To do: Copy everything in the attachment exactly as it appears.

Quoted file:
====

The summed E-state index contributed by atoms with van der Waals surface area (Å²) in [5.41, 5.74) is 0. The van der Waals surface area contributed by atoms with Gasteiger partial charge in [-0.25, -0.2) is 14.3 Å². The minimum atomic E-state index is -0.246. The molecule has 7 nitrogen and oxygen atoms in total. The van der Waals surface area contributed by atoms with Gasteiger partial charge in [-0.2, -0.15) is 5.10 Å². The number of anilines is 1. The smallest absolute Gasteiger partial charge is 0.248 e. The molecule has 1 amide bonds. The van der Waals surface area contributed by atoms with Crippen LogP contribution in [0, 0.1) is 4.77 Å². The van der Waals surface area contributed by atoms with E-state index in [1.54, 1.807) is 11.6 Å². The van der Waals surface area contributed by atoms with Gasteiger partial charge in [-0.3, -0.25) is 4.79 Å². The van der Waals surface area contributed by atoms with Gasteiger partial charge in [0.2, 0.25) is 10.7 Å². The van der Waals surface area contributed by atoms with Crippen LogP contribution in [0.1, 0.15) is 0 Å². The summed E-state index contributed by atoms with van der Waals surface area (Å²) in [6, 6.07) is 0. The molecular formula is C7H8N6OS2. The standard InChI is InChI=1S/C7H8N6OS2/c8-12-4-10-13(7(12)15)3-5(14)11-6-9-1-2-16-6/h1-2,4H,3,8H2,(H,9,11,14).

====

The summed E-state index contributed by atoms with van der Waals surface area (Å²) in [5.41, 5.74) is 0. The van der Waals surface area contributed by atoms with Gasteiger partial charge in [-0.25, -0.2) is 14.3 Å². The minimum atomic E-state index is -0.246. The molecule has 7 nitrogen and oxygen atoms in total. The van der Waals surface area contributed by atoms with Gasteiger partial charge in [-0.2, -0.15) is 5.10 Å². The number of anilines is 1. The smallest absolute Gasteiger partial charge is 0.248 e. The molecule has 1 amide bonds. The van der Waals surface area contributed by atoms with Crippen LogP contribution in [0, 0.1) is 4.77 Å². The van der Waals surface area contributed by atoms with E-state index in [1.54, 1.807) is 11.6 Å². The van der Waals surface area contributed by atoms with Gasteiger partial charge in [-0.3, -0.25) is 4.79 Å². The van der Waals surface area contributed by atoms with Gasteiger partial charge in [0.2, 0.25) is 10.7 Å². The van der Waals surface area contributed by atoms with Crippen LogP contribution in [0.1, 0.15) is 0 Å². The summed E-state index contributed by atoms with van der Waals surface area (Å²) in [6, 6.07) is 0. The molecular formula is C7H8N6OS2. The standard InChI is InChI=1S/C7H8N6OS2/c8-12-4-10-13(7(12)15)3-5(14)11-6-9-1-2-16-6/h1-2,4H,3,8H2,(H,9,11,14).